In 1933…3:00 pm on the 6th marked the start of a protracted cold period through 8:00 am on the 10th when the temperature was below zero for 86 out of 88 hours. The cold period was interrupted on the 8th at 9:00 am when the temperature was 1 degree above zero and at 10:00 am when the temperature was 8 degrees above zero. Four temperature records were set. High temperatures of 4 degrees below zero on the 7th…8 degrees on the 8th…and 5 degrees below zero on the 9th were record low maximums for those dates. The only record low temperature record was 14 degrees below zero on the 10th. The lowest temperature reached during the period was 16 degrees below zero on both the 7th and 8th…which were not records.
From the 9th to the 10th:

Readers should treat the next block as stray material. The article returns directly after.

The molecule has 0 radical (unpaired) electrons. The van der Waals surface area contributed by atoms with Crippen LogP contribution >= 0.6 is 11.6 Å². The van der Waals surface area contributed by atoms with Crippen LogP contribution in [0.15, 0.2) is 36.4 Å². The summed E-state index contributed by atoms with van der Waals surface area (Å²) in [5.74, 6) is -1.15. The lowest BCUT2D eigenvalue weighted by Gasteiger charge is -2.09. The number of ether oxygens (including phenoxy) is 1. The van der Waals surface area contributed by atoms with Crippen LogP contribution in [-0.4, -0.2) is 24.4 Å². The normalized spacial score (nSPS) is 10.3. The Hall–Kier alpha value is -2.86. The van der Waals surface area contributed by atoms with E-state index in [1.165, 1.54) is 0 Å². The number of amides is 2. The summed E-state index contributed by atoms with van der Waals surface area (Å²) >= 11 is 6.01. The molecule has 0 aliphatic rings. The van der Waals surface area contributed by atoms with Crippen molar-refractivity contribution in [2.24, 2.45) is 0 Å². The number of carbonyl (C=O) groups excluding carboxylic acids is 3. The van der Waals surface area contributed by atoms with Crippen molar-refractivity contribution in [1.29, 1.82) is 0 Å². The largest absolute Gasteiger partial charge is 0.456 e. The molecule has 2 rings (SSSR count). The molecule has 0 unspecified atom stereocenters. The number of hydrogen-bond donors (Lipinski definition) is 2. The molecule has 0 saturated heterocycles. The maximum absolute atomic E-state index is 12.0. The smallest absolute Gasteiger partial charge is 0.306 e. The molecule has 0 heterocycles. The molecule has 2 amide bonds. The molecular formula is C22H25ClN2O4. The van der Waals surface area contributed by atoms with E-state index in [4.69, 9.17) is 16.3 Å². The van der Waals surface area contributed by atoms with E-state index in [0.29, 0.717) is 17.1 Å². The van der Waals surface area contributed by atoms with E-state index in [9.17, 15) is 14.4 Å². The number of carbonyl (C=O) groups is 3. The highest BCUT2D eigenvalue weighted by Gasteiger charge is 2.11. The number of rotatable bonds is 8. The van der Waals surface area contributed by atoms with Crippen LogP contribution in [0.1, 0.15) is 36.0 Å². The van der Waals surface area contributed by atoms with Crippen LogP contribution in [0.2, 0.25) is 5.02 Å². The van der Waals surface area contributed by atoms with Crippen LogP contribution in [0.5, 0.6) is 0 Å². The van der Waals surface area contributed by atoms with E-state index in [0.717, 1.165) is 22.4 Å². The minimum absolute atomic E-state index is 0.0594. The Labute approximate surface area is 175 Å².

In 1934…rain changed to heavy snow on the afternoon of the 9th and continued through the day on the 10th. Snowfall totaled 7.4 inches in downtown Denver. North winds were sustained to 24 mph on the 10th.
In 1972…heavy post-frontal snowfall totaled 6.2 inches at Stapleton International Airport where northeast winds gusted to 46 mph on the 9th. Temperatures plunged from a high of 51 degrees on the 9th to a low of 16 on the morning of the 10th.
In 1981…the season’s coldest arctic air mass rolled into metro Denver plunging temperatures from 10 below to 20 degrees below zero. Bitter north winds gusting as high as 36 mph sent wind chill temperatures to 50 below zero. Two to four inches of snow fell over metro Denver with 6 to 12 inches in the foothills. A Boulder man died of hypothermia while cross country skiing in the mountains west of the city. Snowfall totaled only 1.5 inches at Stapleton International Airport where the minimum temperature on the morning of the 10th was 5 degrees below zero. The temperature that day warmed to to a high of only 9 degrees.